For scientists, drug discovery can be a slow process. It takes time to extract natural products from plants and bacteria, screen them, and see whether they’re effective against disease. And when you finally find a winner, a new problem emerges: in nature, most of these materials occur in very small amounts.
To boost the supply chain, scientists are constantly looking for quick ways to create molecules that mimic those in nature. That’s where click chemistry comes in. Invented by 2001 Nobel Prize winner Professor K. Barry Sharpless, click chemistry has been championed as a fast, easy and cost-effective approach to molecule-making. We spoke with Professor Sharpless and his key collaborator, La Trobe University’s Professor John Moses, about the clever thinking behind this innovative brand of chemistry.
What is click chemistry?
John Moses: Click chemistry is a philosophy about how to execute chemistry. Chemistry is an instrument for creation, but the way we do it is defined by a particular set of rules. Click chemistry looks for the easy way to make bonds. We identify molecules with function, that are simple to make, and can be made in around three or four steps. There are a vast range of potential drug-like molecules out there, so why make the ones that are difficult to make? Barry has pioneered a very good set of rules that are game-changing for the discipline.
Barry Sharpless: It’s a departure from traditional chemistry. I learned the more traditional methods in a scientific culture where molecules were not impressive unless they were hard to make. It was extremely time-consuming. At any one time, you could have twenty-five scientists working on thirty different experiments, just to discover one small thing. This traditional type of chemistry is like tunnelling through Mount Everest rather than finding a sensible trail up and over – and the costs associated with working this way are significant. So I started searching for molecules that had function, could be made in three or four steps, had a guaranteed reaction and a high yield.
How does click chemistry work?
John Moses: Click chemistry relies on highly energetic ‘spring-loaded’ reactions to make molecules. Nature takes a selection of, say 20 or 30, building blocks and creates huge diversity from them. We mimic that strategy in click chemistry, but the question becomes, how do we stick the building blocks together? Click chemistry is the solution to this problem; it is the molecular mortar. What you want is a reaction that works every time, superglue basically, that ‘sticks’ everything.
There are applications for click chemistry in biology, drug discovery, chemical biology and materials. It’s probably the most useful chemistry out there.
Where did the term ‘click chemistry’ come from?
Barry Sharpless: My wife, Jan, named it click chemistry. I wanted to call it ‘neat chemistry,’ like whisky; you drink it neat. That is what we were doing, pure chemical reactions with no restraints, that were guaranteed to react. But in the United States ‘neat’ means ‘cute.’ So we decided on ‘click’ and it took off.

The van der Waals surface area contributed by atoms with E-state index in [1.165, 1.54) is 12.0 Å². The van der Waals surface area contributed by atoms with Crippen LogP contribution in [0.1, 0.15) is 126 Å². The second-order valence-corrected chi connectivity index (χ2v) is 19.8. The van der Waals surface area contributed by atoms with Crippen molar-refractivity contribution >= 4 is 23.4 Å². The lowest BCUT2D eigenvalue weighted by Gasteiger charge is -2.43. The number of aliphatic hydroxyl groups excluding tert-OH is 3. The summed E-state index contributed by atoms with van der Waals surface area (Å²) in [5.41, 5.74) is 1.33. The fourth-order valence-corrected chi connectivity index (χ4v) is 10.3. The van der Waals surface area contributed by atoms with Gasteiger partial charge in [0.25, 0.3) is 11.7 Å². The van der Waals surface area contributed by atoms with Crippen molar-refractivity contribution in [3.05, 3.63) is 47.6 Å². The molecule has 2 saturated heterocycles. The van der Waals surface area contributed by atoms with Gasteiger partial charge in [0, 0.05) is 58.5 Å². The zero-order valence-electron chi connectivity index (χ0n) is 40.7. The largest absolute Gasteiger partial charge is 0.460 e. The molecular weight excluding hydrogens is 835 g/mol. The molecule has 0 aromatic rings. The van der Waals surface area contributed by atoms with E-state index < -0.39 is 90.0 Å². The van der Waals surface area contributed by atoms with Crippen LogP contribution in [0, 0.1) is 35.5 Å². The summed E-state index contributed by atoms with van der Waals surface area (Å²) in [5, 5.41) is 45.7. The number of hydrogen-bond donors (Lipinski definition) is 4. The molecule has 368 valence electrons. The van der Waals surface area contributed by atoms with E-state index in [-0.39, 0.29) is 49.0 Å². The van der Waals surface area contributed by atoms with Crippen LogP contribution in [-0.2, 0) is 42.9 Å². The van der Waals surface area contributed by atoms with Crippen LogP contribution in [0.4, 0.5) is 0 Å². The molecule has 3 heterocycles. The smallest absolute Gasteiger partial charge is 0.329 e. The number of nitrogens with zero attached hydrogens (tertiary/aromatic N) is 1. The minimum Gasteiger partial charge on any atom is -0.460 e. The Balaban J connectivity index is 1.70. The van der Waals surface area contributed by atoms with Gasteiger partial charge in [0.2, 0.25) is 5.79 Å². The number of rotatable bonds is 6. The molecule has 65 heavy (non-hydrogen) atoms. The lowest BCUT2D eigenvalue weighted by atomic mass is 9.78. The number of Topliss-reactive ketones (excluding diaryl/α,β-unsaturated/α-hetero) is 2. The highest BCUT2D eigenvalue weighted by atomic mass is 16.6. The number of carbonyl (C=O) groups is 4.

People often say, “Our chemistry just clicked.” It is nature’s way. You can’t talk yourself out of it and you can’t stop the reaction. Biochemists loved the methods too. They didn’t know anything about the chemistry, or the click, but they knew that it worked.
What new reactions are you working on?
John Moses: We’ve developed a new kind of reaction using sulphur fluorides called ‘sleeping beauty.’ They are silent, like sleeping beauty, until they’re awoken by a protein target or ‘prince.’ We want to use smart chemistry to re-engineer drugs, change their properties, activity and potency. Once it goes click, the bond is forever.
Barry Sharpless: Sleeping beauty is not dead, but she is not alive. She doesn’t do anything unless she finds her prince, and that is one particular protein in the human body. Once they get close, they click.
Why is bravery important to scientific discovery?
Barry Sharpless: As scientists, we all end up in places we don’t understand. When we get there, we often retreat to the places we know. It’s easier to add known things to the flask, for example, and stay where it’s safe. Throughout my career, I’ve enjoyed the thrill that comes with being scared, and the discoveries that come along with that leap into the unknown.
The opportunity to discover something new is like finding diamonds laying on the ground. By the time other people come along with their shovels and dynamite, the person who has the ability to look for something new should be somewhere else. That is what I do.
You have to come to terms with the unknown in order to find something new. Every discipline has the ability to reject what it knows and does, and discover what else might be true. There is incredible freedom in that. It is not what you miss that is important, it is what you find. It is so enriching because finding usually involves jumping into new territory. And if the first idea on that scientific journey is not absurd, there is no hope for it.
Click your clever career into place with a Bachelor of Science at La Trobe.